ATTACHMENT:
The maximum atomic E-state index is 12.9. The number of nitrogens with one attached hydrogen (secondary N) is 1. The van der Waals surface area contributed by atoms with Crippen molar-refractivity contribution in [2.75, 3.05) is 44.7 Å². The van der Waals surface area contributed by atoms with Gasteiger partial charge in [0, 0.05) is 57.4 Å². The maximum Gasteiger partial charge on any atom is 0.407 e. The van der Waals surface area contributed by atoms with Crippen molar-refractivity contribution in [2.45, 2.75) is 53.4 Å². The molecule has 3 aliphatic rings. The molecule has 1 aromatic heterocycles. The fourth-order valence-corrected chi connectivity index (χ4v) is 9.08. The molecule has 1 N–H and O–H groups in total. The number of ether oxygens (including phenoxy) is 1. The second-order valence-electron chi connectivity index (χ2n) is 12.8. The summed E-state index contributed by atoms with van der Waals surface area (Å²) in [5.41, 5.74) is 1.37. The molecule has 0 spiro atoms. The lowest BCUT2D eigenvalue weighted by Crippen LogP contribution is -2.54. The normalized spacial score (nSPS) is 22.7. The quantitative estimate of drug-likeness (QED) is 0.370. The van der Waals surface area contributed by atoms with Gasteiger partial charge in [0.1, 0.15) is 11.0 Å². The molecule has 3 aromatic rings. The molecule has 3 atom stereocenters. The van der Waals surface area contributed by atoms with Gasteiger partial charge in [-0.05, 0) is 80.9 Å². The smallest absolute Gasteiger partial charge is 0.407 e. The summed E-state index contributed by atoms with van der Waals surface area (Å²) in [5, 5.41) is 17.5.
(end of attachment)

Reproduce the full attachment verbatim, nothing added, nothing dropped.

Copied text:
The maximum atomic E-state index is 12.9. The number of nitrogens with one attached hydrogen (secondary N) is 1. The van der Waals surface area contributed by atoms with Crippen molar-refractivity contribution in [2.75, 3.05) is 44.7 Å². The van der Waals surface area contributed by atoms with Gasteiger partial charge in [0, 0.05) is 57.4 Å². The maximum Gasteiger partial charge on any atom is 0.407 e. The van der Waals surface area contributed by atoms with Crippen molar-refractivity contribution in [2.45, 2.75) is 53.4 Å². The molecule has 3 aliphatic rings. The molecule has 1 aromatic heterocycles. The fourth-order valence-corrected chi connectivity index (χ4v) is 9.08. The molecule has 1 N–H and O–H groups in total. The number of ether oxygens (including phenoxy) is 1. The second-order valence-electron chi connectivity index (χ2n) is 12.8. The summed E-state index contributed by atoms with van der Waals surface area (Å²) in [5.41, 5.74) is 1.37. The molecule has 0 spiro atoms. The lowest BCUT2D eigenvalue weighted by Crippen LogP contribution is -2.54. The normalized spacial score (nSPS) is 22.7. The quantitative estimate of drug-likeness (QED) is 0.370. The van der Waals surface area contributed by atoms with Gasteiger partial charge in [0.1, 0.15) is 11.0 Å². The molecule has 3 aromatic rings. The molecule has 3 atom stereocenters. The van der Waals surface area contributed by atoms with Gasteiger partial charge in [-0.05, 0) is 80.9 Å². The smallest absolute Gasteiger partial charge is 0.407 e. The summed E-state index contributed by atoms with van der Waals surface area (Å²) in [5, 5.41) is 17.5.